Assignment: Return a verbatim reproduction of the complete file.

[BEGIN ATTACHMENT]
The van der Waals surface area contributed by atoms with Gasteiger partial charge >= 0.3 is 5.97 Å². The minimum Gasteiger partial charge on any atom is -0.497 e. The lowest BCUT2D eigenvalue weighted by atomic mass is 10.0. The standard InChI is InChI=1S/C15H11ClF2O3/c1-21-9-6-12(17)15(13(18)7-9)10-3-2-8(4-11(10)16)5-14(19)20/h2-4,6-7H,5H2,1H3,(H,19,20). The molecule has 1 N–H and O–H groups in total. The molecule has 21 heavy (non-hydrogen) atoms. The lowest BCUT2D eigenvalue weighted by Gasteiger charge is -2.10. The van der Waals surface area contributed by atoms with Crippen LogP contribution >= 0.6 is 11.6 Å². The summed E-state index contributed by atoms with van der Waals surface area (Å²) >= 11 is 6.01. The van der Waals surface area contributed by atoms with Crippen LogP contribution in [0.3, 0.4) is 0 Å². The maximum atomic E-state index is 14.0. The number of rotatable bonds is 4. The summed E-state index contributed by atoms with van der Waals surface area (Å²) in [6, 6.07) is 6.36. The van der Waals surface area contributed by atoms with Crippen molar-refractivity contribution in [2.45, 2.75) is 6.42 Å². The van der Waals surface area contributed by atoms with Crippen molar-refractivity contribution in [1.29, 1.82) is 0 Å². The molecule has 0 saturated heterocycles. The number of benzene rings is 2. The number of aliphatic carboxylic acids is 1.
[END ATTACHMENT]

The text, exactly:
The van der Waals surface area contributed by atoms with Gasteiger partial charge >= 0.3 is 5.97 Å². The minimum Gasteiger partial charge on any atom is -0.497 e. The lowest BCUT2D eigenvalue weighted by atomic mass is 10.0. The standard InChI is InChI=1S/C15H11ClF2O3/c1-21-9-6-12(17)15(13(18)7-9)10-3-2-8(4-11(10)16)5-14(19)20/h2-4,6-7H,5H2,1H3,(H,19,20). The molecule has 1 N–H and O–H groups in total. The molecule has 21 heavy (non-hydrogen) atoms. The lowest BCUT2D eigenvalue weighted by Gasteiger charge is -2.10. The van der Waals surface area contributed by atoms with Crippen LogP contribution >= 0.6 is 11.6 Å². The summed E-state index contributed by atoms with van der Waals surface area (Å²) >= 11 is 6.01. The van der Waals surface area contributed by atoms with Crippen LogP contribution in [0.3, 0.4) is 0 Å². The maximum atomic E-state index is 14.0. The number of rotatable bonds is 4. The summed E-state index contributed by atoms with van der Waals surface area (Å²) in [6, 6.07) is 6.36. The van der Waals surface area contributed by atoms with Crippen molar-refractivity contribution in [2.45, 2.75) is 6.42 Å². The van der Waals surface area contributed by atoms with Crippen molar-refractivity contribution in [1.29, 1.82) is 0 Å². The molecule has 0 saturated heterocycles. The number of benzene rings is 2. The number of aliphatic carboxylic acids is 1.